Moving across State Lines

Moving Across State LinesWhen you decide to relocate you and your family across state lines, you already know to expect some things to change. We know there will be new grocery stores, new parks, different shopping areas, and plenty of new faces. That is part of the charm and appeal of building a new hometown; all of the new people and experiences you will get to have. However, some of the grittier parts of crossing into another states' territory can be challenging and it’s important to do your research before taking the plunge.

  • Laws and Regulations
    While we all live under the protection and guidelines of the federal government, our local government and authorities play a much bigger role in our everyday lives. Some of the laws that you are accustomed to following might actually change once you cross over into another territory. For example, it is important to be aware of any new vehicle laws such as registering your car properly, local driving laws, or any towing or vehicle restrictions. However, it is also important to be aware of some of the more frivolous seeming laws, such as, in Arkansas, it is illegal to sound your horn at a business that sells cold drinks or sandwiches after 9:00 PM. Or in Arizona, where it is illegal to spit on any public building, park, sidewalk, or road otherwise you will face a fine up to $2,500 dollars or 6 months in jail. (So stay away from there if you have overactive salivary glands.)

    All jokes aside, there are plenty of laws that are important to consider especially if you are in the habit of handling animals, guns, vehicles, or heavy equipment. You want to be sure to have all your ducks in a row and know which laws you will need to abide by in order to keep those ducks safe and sound.

  • Taxes
    As the saying goes, there are only two things that are certain in life: death and taxes. However, if you’ve spent your whole life living in one area you might be surprised to find that even taxes can change. Each state has its own regulations and guidelines on personal income, property, and sales tax. In an article published by Turbo Tax citing the highest and lowest taxed states in the nation, they stated that there are 7 states in the US that do not have a personal income state tax, including Washington, Texas, Nevada, Florida, and Alaska. Meanwhile, states such as Vermont, Oregon, Minnesota, and Iowa have personal income tax rates around 9%, with California soaring to the top of the list with a whopping 13%. Similarly, there are 5 states that do not have a statewide sales tax, but of these states, Minnesota and Alaska do allow local towns to enforce their own if they wish. Other taxes, such as property tax, are supervised and regulated by local counties and are often based on the area you’re moving into.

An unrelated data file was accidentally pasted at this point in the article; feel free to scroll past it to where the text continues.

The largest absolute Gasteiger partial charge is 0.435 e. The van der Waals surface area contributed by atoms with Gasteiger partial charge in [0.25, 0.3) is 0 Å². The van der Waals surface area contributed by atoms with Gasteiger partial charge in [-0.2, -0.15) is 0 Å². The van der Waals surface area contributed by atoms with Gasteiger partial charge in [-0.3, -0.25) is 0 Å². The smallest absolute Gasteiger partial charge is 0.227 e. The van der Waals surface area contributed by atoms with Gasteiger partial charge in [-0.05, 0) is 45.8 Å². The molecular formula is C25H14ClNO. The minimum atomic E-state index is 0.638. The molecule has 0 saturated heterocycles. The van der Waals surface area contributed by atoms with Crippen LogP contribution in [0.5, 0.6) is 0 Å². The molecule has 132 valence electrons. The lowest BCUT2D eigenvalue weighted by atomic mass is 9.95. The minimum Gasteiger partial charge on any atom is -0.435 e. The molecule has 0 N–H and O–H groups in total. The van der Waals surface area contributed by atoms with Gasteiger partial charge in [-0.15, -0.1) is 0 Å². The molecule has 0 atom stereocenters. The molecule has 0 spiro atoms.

With all that said, be sure to know which tax changes will affect you and prepare for those additional or changing costs. Between death and taxes, at least we know when to expect the latter so it can't sneak up on us.

  • Schools
    Most school districts follow the same federal guidelines to allow students into their schools, but some have special regulations such as required vaccinations or specialized testing. Make sure you know what your new school district requires before you sever ties with your old hometown and leave all that information behind. Even just securing vaccination records and previous test scores can make the transition much smoother and easier on your new school administrator.

    Additionally, it can be daunting to pull your children out of a school that they’ve established themselves in and place them in a totally new one that neither of you has ever seen. Not to mention if you have more than one to choose from. Luckily, we live in an age of technology and availability, so use it to your advantage.

    Every school has a group of Facebook moms waiting to spill every detail about which teachers are the best and which classes to avoid, so reach out and find the ones that suit you. If arts are important to you, call the local theatres and galleries and find out which schools and programs they would recommend you send your child to. If sports are something you care about, check out the school’s webpage and see who the coaches are and how many different sports they offer, along with how many championship wins or losses they may have. There are many ways of telling which schools will be right for your child(ren) without having to set foot inside one.

    Lastly, make sure you are aware of whichever school zone you are moving into and whether or not you will have to put in for a transfer if you aren’t living within the zone of the school you love. Sometimes, school districts can be pretty strict about which students they let do this, but it is definitely worth a few phone calls and forms if you can get your kids into the school that would suit them best. And the best part is, you can do pretty much all that over the phone.

Moving across the country, or even just over the state line, can seem like stepping into a whole new world of laws, regulations, and customs. But if you take the time to educate yourself beforehand, you will be prepared and ready to take on any new adventure that comes your way. And the best part is, you’ll do it all legally.